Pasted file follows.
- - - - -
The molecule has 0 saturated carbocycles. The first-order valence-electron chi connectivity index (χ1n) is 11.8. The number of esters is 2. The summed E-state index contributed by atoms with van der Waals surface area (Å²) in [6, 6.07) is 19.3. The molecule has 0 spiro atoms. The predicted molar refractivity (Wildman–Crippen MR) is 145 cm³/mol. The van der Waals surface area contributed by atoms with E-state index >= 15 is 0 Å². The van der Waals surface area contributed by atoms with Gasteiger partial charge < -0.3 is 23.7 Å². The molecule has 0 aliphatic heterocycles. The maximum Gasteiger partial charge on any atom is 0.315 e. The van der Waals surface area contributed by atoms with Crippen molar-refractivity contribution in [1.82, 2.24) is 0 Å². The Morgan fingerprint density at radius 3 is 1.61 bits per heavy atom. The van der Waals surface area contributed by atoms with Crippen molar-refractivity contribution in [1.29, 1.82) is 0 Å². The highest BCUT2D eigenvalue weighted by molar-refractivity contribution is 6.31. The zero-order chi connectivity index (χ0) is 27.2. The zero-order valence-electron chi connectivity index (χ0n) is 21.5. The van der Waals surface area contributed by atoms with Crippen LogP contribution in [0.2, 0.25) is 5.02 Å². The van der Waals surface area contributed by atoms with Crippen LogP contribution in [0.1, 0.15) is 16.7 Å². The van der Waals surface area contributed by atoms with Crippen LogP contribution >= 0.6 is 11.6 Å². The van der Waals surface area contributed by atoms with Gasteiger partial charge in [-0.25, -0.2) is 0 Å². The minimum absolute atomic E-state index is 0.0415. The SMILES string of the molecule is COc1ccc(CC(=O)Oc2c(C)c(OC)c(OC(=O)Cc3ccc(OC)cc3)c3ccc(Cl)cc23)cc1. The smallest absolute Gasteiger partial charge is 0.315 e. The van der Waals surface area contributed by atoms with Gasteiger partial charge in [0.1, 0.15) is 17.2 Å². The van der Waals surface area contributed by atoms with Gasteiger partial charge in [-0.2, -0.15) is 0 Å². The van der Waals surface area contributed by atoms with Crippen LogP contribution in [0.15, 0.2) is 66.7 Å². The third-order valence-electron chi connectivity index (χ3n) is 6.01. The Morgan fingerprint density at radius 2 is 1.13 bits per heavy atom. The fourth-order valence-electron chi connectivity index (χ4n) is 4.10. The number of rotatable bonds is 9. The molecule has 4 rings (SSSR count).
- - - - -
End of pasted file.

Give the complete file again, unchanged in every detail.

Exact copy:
The molecule has 0 saturated carbocycles. The first-order valence-electron chi connectivity index (χ1n) is 11.8. The number of esters is 2. The summed E-state index contributed by atoms with van der Waals surface area (Å²) in [6, 6.07) is 19.3. The molecule has 0 spiro atoms. The predicted molar refractivity (Wildman–Crippen MR) is 145 cm³/mol. The van der Waals surface area contributed by atoms with E-state index >= 15 is 0 Å². The van der Waals surface area contributed by atoms with Gasteiger partial charge < -0.3 is 23.7 Å². The molecule has 0 aliphatic heterocycles. The maximum Gasteiger partial charge on any atom is 0.315 e. The van der Waals surface area contributed by atoms with Crippen molar-refractivity contribution in [1.82, 2.24) is 0 Å². The Morgan fingerprint density at radius 3 is 1.61 bits per heavy atom. The van der Waals surface area contributed by atoms with Crippen molar-refractivity contribution in [1.29, 1.82) is 0 Å². The highest BCUT2D eigenvalue weighted by molar-refractivity contribution is 6.31. The zero-order chi connectivity index (χ0) is 27.2. The zero-order valence-electron chi connectivity index (χ0n) is 21.5. The van der Waals surface area contributed by atoms with Crippen LogP contribution in [0.2, 0.25) is 5.02 Å². The van der Waals surface area contributed by atoms with Crippen LogP contribution in [0.1, 0.15) is 16.7 Å². The van der Waals surface area contributed by atoms with Crippen LogP contribution >= 0.6 is 11.6 Å². The van der Waals surface area contributed by atoms with Gasteiger partial charge in [-0.25, -0.2) is 0 Å². The minimum absolute atomic E-state index is 0.0415. The SMILES string of the molecule is COc1ccc(CC(=O)Oc2c(C)c(OC)c(OC(=O)Cc3ccc(OC)cc3)c3ccc(Cl)cc23)cc1. The smallest absolute Gasteiger partial charge is 0.315 e. The van der Waals surface area contributed by atoms with Gasteiger partial charge in [0.1, 0.15) is 17.2 Å². The van der Waals surface area contributed by atoms with Gasteiger partial charge in [-0.2, -0.15) is 0 Å². The van der Waals surface area contributed by atoms with Crippen LogP contribution in [0.15, 0.2) is 66.7 Å². The third-order valence-electron chi connectivity index (χ3n) is 6.01. The Morgan fingerprint density at radius 2 is 1.13 bits per heavy atom. The fourth-order valence-electron chi connectivity index (χ4n) is 4.10. The number of rotatable bonds is 9. The molecule has 4 rings (SSSR count).